When I went to the health department and started working in Maternal and Child Health (MCH), that was a whole new field for me. I started doing the surveillance reports for MCH with PRAMS and birth outcomes, and I had no idea the disparities in infant mortality. A black baby is twice as likely to die in the first year of life compared to a white baby.
And I was like, “That makes absolutely no sense,” but I had already seen later on in social development as a teacher, all of the social determinants of health that were affecting the families and the communities around me. When I was then doing the surveillance reports at the health department looking at MCH, infant mortality really bothered me the most. That was the impetus for me getting the DrPH and moving on past the health department.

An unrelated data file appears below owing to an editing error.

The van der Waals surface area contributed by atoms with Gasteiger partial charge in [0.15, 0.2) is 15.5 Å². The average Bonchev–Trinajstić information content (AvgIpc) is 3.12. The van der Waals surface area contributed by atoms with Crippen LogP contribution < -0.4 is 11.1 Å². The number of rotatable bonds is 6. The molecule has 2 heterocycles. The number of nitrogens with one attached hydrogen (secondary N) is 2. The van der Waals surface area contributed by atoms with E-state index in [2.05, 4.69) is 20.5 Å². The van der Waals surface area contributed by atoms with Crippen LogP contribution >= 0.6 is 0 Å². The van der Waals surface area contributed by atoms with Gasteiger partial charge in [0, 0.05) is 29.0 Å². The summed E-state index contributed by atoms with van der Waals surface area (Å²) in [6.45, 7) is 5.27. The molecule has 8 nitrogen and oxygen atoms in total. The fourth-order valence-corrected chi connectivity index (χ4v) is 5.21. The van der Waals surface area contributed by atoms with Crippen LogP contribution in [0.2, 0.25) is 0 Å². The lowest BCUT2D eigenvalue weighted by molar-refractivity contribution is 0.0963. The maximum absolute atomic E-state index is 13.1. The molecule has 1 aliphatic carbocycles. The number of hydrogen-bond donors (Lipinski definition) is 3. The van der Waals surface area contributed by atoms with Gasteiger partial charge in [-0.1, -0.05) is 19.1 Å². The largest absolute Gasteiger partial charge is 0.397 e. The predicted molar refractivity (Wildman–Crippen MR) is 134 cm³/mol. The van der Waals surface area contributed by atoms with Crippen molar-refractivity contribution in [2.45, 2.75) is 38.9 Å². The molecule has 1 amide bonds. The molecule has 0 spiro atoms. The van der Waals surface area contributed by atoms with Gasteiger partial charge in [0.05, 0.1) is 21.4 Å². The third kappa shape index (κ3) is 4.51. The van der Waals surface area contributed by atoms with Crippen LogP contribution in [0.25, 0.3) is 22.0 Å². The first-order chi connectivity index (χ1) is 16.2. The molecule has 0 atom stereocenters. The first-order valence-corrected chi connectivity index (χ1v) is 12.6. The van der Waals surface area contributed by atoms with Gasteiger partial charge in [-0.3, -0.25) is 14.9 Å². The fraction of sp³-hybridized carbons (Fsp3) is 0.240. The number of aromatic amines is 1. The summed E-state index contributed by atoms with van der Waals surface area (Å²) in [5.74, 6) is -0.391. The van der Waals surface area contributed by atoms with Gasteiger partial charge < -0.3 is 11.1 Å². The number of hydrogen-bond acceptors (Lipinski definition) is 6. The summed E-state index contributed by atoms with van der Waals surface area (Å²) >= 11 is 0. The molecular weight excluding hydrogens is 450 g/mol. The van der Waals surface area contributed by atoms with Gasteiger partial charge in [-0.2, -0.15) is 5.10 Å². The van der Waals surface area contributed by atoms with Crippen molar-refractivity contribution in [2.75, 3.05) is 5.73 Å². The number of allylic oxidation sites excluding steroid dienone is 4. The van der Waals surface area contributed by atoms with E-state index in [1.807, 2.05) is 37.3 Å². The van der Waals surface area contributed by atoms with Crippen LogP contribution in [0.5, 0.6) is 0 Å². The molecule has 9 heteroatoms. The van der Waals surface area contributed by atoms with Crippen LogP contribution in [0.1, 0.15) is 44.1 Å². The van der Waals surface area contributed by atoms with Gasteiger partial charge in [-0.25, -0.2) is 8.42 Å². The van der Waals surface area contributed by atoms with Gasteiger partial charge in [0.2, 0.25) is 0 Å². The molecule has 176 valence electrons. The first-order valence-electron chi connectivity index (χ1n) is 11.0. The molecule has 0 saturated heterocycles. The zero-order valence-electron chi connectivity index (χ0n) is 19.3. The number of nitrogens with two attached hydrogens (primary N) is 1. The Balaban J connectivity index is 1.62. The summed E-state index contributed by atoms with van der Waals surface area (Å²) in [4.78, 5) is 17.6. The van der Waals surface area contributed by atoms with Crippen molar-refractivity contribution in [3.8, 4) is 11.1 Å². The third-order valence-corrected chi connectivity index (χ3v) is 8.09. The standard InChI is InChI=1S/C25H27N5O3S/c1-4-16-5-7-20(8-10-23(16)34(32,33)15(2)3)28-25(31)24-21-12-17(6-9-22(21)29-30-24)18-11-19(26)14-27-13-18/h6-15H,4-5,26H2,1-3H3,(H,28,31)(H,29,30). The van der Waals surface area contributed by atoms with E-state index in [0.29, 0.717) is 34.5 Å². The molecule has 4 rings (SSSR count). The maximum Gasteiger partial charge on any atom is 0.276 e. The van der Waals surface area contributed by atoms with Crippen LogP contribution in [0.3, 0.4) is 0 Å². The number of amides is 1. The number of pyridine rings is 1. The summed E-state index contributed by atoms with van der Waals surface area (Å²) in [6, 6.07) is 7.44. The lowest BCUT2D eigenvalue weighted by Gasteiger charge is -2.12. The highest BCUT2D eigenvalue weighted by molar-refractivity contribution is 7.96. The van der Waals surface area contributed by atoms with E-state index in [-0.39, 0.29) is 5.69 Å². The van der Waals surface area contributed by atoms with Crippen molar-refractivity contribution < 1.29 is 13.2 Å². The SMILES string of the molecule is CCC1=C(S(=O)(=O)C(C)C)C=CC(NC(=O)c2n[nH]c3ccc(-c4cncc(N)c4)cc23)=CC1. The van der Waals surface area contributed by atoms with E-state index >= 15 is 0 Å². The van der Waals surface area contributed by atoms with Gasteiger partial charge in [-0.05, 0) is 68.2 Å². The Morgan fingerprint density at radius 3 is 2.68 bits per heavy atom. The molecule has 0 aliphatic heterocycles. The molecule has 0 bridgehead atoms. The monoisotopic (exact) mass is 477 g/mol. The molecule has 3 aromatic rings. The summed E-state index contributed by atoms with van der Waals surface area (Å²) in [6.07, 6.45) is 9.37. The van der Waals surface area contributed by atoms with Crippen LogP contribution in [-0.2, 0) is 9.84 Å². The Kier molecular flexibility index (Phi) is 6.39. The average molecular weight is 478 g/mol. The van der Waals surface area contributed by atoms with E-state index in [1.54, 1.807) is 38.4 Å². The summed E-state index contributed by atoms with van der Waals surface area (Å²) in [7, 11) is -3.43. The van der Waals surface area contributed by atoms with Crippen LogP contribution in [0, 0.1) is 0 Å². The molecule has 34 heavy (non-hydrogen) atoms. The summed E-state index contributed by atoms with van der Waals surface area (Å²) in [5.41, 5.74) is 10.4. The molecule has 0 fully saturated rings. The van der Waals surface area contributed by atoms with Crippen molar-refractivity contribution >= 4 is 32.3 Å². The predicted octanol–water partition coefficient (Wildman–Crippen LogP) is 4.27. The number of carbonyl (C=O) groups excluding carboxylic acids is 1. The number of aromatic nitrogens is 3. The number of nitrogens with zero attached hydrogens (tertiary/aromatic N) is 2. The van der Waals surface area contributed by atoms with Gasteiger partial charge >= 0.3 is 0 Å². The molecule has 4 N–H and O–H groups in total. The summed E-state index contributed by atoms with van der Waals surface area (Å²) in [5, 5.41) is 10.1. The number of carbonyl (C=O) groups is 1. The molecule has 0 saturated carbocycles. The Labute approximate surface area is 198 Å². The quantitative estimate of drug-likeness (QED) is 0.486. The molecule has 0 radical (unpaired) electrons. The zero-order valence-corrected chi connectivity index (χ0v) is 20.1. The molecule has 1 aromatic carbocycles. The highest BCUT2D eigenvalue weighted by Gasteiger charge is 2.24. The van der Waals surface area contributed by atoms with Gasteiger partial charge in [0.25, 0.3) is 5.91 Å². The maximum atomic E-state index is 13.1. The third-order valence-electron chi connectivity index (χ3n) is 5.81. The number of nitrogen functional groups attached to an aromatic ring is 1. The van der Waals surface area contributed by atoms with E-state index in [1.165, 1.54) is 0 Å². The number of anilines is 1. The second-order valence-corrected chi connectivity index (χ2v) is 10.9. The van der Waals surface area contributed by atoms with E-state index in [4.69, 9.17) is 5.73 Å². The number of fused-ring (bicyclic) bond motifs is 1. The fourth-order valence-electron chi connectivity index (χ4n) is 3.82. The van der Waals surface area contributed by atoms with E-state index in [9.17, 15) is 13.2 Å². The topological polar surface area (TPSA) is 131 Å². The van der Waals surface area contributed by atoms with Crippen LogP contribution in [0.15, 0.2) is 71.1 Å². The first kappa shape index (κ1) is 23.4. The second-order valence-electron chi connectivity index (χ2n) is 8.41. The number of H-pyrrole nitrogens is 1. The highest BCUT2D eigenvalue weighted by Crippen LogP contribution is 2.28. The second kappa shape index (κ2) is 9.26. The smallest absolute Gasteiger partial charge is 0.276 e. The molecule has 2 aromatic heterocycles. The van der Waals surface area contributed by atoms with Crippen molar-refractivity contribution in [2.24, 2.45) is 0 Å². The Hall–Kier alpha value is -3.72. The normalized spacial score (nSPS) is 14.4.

There was work being done, a lot of good work being done, and I wanted to be a part of that work. That’s why I wanted to pursue additional training and the DrPH. Within that, working at the health department, I saw a lot of good people doing a lot of good work with a lot of barriers, societal and structural, as well as a lack of resources. I don’t think people understand how much good work is being done in the state and in the region if they’re just looking at the outcomes and not understanding the input or the context for the problem.
That was a really nice understanding for me to take to the DrPH program and get the training in leadership to drive public health change. So I did that for four years and came back and ran PRAMS and data collection for the Title V MCH Block Grant. I did that for a year, and then this fellowship position (the Delta Scholars in Public Health Teaching Fellow) opened up.